March 5, 2005

Patriot Act warning makes Bettendorf librarian nervous

The Q.C. Times has a piece on the Quad Cities chapter of the ACLU requesting that the Bettendorf library post short notices warning patrons that provisions of the Patriot Act give federal agents the right to gather records of books and other materials they borrow, read their e-mails and access records of what websites they've visited, among other things, and makes it illegal for the library to reveal that the records have been requested.

Apparently, this flustered library director Faye Clow, who said deciding whether to post the notice was to her "a terrible choice."

We have people lobbying on the national level against parts of the Patriot Act," she said, referring to the American Library Association's office of intellectual freedom. "I try not to be blatantly political, and this seemed political to me."

She also worries that the signs may do more harm than good.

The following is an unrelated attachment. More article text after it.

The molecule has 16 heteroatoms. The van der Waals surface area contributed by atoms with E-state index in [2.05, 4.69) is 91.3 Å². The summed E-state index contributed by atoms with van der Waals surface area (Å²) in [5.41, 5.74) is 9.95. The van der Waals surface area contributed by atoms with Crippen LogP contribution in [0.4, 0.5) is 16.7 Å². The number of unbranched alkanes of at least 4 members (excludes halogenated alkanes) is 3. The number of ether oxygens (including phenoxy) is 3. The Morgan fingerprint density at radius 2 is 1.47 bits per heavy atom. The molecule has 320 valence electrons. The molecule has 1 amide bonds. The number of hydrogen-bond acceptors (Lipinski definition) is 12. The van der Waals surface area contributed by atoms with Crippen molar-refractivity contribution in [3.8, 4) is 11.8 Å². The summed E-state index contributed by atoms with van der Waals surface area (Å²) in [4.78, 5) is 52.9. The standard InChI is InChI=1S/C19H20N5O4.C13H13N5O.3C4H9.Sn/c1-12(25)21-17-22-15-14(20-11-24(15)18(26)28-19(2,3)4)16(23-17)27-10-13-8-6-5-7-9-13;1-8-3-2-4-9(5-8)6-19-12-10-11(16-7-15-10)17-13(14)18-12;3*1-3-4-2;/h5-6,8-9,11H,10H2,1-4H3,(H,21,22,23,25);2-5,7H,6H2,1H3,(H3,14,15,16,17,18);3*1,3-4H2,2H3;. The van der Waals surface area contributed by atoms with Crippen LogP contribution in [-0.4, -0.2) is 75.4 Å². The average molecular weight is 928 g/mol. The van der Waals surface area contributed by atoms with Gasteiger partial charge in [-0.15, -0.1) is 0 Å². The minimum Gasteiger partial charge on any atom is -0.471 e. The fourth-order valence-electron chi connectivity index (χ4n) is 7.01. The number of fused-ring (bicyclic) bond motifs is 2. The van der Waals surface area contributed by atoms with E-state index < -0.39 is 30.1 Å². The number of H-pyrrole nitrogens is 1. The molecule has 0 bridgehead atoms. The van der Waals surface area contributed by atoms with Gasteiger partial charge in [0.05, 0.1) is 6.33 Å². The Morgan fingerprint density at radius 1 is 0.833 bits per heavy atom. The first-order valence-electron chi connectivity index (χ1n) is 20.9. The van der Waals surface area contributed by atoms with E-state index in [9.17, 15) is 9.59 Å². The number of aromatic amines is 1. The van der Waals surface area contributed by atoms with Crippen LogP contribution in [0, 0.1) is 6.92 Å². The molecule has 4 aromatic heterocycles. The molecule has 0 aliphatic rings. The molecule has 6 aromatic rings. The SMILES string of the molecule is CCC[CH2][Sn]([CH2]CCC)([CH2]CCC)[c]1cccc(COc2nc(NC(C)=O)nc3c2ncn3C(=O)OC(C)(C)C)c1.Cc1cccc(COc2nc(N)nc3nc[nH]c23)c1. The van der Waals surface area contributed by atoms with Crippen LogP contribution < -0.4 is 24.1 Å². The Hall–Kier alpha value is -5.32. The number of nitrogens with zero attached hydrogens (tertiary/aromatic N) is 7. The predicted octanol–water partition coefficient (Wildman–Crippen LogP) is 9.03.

"My thought is the signs could have a chilling effect on people's willingness to use our materials and information," she said, adding that she doesn't believe any library has had to forfeit borrowing records to the federal government under the provision in the Patriot Act. "It exists that they could, but I don't believe it has happened."

Au contraire, Ms. Clow. You'd be subject to prosecution if you revealed that the Feds had requested records, but don't be too certain it hasn't happen.


The next day, at a judiciary committee hearing, Assistant Attorney General Viet Dinh did throw a bone to librarians, noting that in "an informal survey of the field offices," Justice learned "that libraries have been contacted approximately 50 times, based on articulable suspicion or voluntary calls from librarians regarding suspicious activity." He noted that most such visits were in the context of ordinary criminal investigations and did not rely on the powers granted by Section 215.* He did not give specifics on searches of any other establishments.

Independent attempts to chronicle the frequency of records searches have proved inconclusive. Within months after Sept. 11, federal or local officials visited nearly 10 percent of the nation's public libraries "seeking Sept. 11-related information about patron reading habits," according to a University of Illinois survey. But since librarians are gagged under the act, it's not clear that these reports are accurate.

from the article "A Guide to the Patriot Act, Part 1" in Slate Magazine, October 2003. One would assume the number of requests by the Feds are higher by now.

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